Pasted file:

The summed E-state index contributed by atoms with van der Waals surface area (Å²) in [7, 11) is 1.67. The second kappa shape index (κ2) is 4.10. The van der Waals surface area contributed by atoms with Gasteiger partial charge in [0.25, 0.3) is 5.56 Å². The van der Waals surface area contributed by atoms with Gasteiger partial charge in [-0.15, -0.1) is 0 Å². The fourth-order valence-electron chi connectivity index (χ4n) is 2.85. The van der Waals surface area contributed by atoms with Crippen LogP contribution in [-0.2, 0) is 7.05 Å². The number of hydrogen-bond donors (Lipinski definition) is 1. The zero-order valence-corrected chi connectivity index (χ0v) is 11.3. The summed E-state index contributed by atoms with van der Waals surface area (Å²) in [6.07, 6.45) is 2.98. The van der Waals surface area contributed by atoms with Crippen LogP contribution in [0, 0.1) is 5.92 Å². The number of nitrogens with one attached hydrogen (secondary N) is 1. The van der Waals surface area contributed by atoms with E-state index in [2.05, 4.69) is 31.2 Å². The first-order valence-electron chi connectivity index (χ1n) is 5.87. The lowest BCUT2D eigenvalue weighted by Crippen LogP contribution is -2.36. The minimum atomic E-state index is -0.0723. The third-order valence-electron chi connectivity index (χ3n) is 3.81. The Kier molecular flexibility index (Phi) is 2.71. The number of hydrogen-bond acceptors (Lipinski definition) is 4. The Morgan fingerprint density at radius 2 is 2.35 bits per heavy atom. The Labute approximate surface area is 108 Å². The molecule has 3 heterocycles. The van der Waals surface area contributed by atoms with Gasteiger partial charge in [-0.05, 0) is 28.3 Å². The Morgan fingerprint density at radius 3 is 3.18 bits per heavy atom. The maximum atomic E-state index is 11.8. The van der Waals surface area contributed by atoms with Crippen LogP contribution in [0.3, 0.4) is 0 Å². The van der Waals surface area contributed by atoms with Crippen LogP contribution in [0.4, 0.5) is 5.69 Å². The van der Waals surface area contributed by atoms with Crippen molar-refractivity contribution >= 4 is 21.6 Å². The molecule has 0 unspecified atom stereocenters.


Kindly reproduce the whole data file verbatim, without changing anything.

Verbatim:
The summed E-state index contributed by atoms with van der Waals surface area (Å²) in [7, 11) is 1.67. The second kappa shape index (κ2) is 4.10. The van der Waals surface area contributed by atoms with Gasteiger partial charge in [0.25, 0.3) is 5.56 Å². The van der Waals surface area contributed by atoms with Gasteiger partial charge in [-0.15, -0.1) is 0 Å². The fourth-order valence-electron chi connectivity index (χ4n) is 2.85. The van der Waals surface area contributed by atoms with Crippen LogP contribution in [-0.2, 0) is 7.05 Å². The number of hydrogen-bond donors (Lipinski definition) is 1. The zero-order valence-corrected chi connectivity index (χ0v) is 11.3. The summed E-state index contributed by atoms with van der Waals surface area (Å²) in [6.07, 6.45) is 2.98. The van der Waals surface area contributed by atoms with Crippen LogP contribution in [0, 0.1) is 5.92 Å². The number of nitrogens with one attached hydrogen (secondary N) is 1. The van der Waals surface area contributed by atoms with E-state index in [2.05, 4.69) is 31.2 Å². The first-order valence-electron chi connectivity index (χ1n) is 5.87. The lowest BCUT2D eigenvalue weighted by Crippen LogP contribution is -2.36. The minimum atomic E-state index is -0.0723. The third-order valence-electron chi connectivity index (χ3n) is 3.81. The Kier molecular flexibility index (Phi) is 2.71. The number of hydrogen-bond acceptors (Lipinski definition) is 4. The Morgan fingerprint density at radius 2 is 2.35 bits per heavy atom. The Labute approximate surface area is 108 Å². The molecule has 3 heterocycles. The van der Waals surface area contributed by atoms with Gasteiger partial charge in [-0.05, 0) is 28.3 Å². The Morgan fingerprint density at radius 3 is 3.18 bits per heavy atom. The maximum atomic E-state index is 11.8. The van der Waals surface area contributed by atoms with Crippen LogP contribution in [0.3, 0.4) is 0 Å². The van der Waals surface area contributed by atoms with Crippen LogP contribution in [0.4, 0.5) is 5.69 Å². The van der Waals surface area contributed by atoms with Crippen molar-refractivity contribution >= 4 is 21.6 Å². The molecule has 0 unspecified atom stereocenters.